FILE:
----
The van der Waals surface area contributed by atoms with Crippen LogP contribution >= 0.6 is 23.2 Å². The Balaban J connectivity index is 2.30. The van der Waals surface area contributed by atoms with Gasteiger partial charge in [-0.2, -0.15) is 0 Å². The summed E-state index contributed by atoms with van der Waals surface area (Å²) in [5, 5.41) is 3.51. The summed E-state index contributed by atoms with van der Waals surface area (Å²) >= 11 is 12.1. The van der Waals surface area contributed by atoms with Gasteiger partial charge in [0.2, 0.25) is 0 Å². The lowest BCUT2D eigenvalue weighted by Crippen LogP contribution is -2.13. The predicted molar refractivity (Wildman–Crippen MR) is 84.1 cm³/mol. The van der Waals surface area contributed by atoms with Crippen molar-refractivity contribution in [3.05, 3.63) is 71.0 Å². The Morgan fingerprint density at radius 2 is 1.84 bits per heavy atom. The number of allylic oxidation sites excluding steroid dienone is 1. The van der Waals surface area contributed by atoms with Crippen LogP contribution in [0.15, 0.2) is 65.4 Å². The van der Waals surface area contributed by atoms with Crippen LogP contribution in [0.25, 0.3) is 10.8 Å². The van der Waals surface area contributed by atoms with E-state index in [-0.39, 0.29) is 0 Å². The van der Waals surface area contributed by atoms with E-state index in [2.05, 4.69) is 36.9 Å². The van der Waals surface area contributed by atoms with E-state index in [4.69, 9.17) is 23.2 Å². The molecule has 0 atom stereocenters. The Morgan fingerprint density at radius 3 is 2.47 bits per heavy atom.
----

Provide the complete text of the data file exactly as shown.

The van der Waals surface area contributed by atoms with Crippen LogP contribution >= 0.6 is 23.2 Å². The Balaban J connectivity index is 2.30. The van der Waals surface area contributed by atoms with Gasteiger partial charge in [-0.2, -0.15) is 0 Å². The summed E-state index contributed by atoms with van der Waals surface area (Å²) in [5, 5.41) is 3.51. The summed E-state index contributed by atoms with van der Waals surface area (Å²) >= 11 is 12.1. The van der Waals surface area contributed by atoms with Gasteiger partial charge in [0.2, 0.25) is 0 Å². The lowest BCUT2D eigenvalue weighted by Crippen LogP contribution is -2.13. The predicted molar refractivity (Wildman–Crippen MR) is 84.1 cm³/mol. The van der Waals surface area contributed by atoms with Crippen molar-refractivity contribution in [3.05, 3.63) is 71.0 Å². The Morgan fingerprint density at radius 2 is 1.84 bits per heavy atom. The number of allylic oxidation sites excluding steroid dienone is 1. The van der Waals surface area contributed by atoms with Crippen LogP contribution in [0.15, 0.2) is 65.4 Å². The van der Waals surface area contributed by atoms with Crippen LogP contribution in [0.25, 0.3) is 10.8 Å². The van der Waals surface area contributed by atoms with E-state index in [-0.39, 0.29) is 0 Å². The van der Waals surface area contributed by atoms with E-state index in [2.05, 4.69) is 36.9 Å². The van der Waals surface area contributed by atoms with E-state index in [4.69, 9.17) is 23.2 Å². The molecule has 0 atom stereocenters. The Morgan fingerprint density at radius 3 is 2.47 bits per heavy atom.